Book Review – You May Also Like: Taste in an Age of Endless Choice

by Danièle Todorov

We pick from a dozen entrée options, a couple hundred Netflix movies, or thousands of grocery store products by referencing our intuitive tastes. Or so we think. Tom Vanderbilt delves into the near-irrationality of our preferences in You May Also Like: Taste in an Age of Endless Choice.

For each of the experts featured in Tom Vanderbilt’s You May Also Like: Taste in an Age of Endless Choice, the most baffling phrase in common language is “it’s an acquired taste.” Countless questions spring from that one little word “acquired.” The driving forces behind taste are chaotic and seemingly lawless, continuously evolving with age and context. When did my revulsion for olives and anchovies morph into a pseudo-sophisticated appreciation? Where did the change begin, in the reward center of the brain or in the nervous network of the gut? Was the desire to eat those abhorred foods social, visceral, or pretentious? All of us working in nutrition hold some ideas about the origin and evolution of taste and may subscribe to a single explanation. So brace yourselves. You May Also Like is packed with evidence for a dozen conflicting theories. Ironically, Vanderbilt states “what is taste, really, but a kind of cognitive mechanism for managing sensory overload?”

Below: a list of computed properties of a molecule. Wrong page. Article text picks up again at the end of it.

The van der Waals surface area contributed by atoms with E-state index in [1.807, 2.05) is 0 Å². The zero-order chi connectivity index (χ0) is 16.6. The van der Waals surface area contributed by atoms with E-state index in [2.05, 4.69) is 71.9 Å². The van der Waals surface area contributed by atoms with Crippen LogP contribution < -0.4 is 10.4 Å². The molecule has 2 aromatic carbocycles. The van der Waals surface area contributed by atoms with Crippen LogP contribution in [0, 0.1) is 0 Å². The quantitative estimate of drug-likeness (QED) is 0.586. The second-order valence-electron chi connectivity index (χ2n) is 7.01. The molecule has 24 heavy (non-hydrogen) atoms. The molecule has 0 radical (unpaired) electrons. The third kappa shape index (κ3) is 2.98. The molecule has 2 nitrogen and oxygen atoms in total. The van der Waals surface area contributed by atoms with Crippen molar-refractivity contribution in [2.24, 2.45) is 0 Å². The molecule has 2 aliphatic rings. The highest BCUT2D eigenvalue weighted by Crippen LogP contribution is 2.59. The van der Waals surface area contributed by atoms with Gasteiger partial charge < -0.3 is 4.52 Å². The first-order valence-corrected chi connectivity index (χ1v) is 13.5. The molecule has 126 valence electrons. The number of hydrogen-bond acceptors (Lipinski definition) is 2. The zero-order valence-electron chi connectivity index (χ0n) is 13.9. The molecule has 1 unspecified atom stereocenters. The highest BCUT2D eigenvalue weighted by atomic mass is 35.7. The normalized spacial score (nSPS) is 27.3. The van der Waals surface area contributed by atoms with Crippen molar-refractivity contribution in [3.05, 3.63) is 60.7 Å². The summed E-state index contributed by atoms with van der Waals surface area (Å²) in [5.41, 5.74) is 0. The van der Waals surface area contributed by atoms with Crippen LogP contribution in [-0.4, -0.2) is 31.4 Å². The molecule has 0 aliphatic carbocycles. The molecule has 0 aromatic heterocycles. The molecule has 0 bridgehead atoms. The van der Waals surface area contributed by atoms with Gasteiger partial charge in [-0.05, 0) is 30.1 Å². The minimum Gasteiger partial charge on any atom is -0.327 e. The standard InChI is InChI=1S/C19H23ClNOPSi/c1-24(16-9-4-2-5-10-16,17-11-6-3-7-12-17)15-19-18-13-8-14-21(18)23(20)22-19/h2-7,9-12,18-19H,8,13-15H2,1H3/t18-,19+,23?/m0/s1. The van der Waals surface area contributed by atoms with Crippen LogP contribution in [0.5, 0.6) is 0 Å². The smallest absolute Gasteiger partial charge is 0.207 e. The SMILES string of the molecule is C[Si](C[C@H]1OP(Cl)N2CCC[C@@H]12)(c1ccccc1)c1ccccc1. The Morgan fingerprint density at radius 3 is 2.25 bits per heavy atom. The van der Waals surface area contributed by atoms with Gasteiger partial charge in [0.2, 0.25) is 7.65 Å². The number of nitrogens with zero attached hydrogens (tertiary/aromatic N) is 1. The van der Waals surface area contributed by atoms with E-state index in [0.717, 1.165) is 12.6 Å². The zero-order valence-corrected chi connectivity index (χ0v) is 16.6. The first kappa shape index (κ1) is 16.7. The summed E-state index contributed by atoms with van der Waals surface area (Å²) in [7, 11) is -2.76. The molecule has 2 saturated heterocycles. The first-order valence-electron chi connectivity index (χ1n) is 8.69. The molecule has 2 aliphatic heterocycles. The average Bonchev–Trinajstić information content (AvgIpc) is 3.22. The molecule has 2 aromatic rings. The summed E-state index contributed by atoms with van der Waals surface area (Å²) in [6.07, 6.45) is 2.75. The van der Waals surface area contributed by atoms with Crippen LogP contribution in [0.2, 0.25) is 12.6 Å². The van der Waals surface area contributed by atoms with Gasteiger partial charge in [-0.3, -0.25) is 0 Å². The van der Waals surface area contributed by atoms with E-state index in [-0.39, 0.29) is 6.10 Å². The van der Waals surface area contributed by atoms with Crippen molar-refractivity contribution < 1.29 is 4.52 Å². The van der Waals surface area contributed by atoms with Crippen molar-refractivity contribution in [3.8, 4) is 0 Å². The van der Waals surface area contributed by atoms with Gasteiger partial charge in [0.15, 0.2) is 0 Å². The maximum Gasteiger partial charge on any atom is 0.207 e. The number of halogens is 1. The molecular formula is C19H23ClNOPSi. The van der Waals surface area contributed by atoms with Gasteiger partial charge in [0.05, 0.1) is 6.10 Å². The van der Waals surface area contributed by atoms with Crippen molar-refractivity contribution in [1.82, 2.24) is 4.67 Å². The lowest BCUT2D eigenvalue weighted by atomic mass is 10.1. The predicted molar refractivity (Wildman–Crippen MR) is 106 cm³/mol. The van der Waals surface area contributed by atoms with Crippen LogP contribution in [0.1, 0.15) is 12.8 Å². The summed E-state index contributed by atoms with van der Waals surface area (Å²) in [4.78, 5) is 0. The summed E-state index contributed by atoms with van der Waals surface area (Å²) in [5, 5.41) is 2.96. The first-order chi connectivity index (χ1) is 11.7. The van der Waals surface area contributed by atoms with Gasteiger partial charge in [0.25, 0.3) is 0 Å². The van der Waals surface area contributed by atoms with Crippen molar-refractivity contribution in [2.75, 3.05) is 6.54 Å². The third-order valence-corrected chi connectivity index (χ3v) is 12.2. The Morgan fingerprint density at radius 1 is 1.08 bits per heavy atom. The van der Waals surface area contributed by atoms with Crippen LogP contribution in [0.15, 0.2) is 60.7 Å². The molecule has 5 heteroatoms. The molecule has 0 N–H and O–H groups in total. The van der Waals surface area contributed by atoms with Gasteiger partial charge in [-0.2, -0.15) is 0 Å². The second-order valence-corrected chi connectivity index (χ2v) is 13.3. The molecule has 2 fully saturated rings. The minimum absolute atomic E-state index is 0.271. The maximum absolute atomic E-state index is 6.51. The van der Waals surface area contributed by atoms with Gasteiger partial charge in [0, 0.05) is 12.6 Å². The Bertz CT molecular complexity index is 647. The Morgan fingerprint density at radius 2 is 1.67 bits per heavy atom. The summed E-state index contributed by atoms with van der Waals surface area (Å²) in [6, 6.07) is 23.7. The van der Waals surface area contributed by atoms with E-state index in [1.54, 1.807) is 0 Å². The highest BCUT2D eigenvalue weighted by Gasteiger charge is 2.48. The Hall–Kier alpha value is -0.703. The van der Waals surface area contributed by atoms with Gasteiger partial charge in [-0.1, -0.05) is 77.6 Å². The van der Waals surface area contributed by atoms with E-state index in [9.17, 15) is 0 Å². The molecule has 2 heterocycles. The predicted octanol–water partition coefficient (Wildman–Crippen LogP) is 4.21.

As a freelance journalist in design, science, and technology, Tom Vanderbilt draws expertise from a similarly diverse cast of researchers in You May Also Like, from the flavor chemists at McCormick pimping our snacks, to the mathematicians at Netflix keeping us hooked. Vanderbilt’s research is extensive and holistic. Interestingly, the same set of human behaviors are at play in almost every field. I found his discussions of Facebook likes and music preference to be equally as informative for nutrition as the chapter on food choice. While this diversity keeps the book engaging and fresh (a nod to our constant novelty seeking), space constraints often keep Vanderbilt from providing satisfying explanations. You May Also Like serves better as an introduction for readers interested in interdisciplinary behavioral research than an in-depth resource.

You May Also Like offers a condensed snapshot of our current understanding of taste and leaves readers questioning and obsessed with its core ideas. After reading this book, I am certain about only two things. First, I will never use the phrases “acquired taste” or “I’ll have what she’s having” without hearing the gears turn in my subconscious. Second, ask any of the book’s featured experts—honestly—why we like what we like, and you’ll receive an answer with a slightly embarrassed shrug.

Danièle Todorov is a first-year Nutritional Epidemiology student who should not be trusted with matters of taste, given how much she enjoyed The Museum of Bad Art in Somerville.

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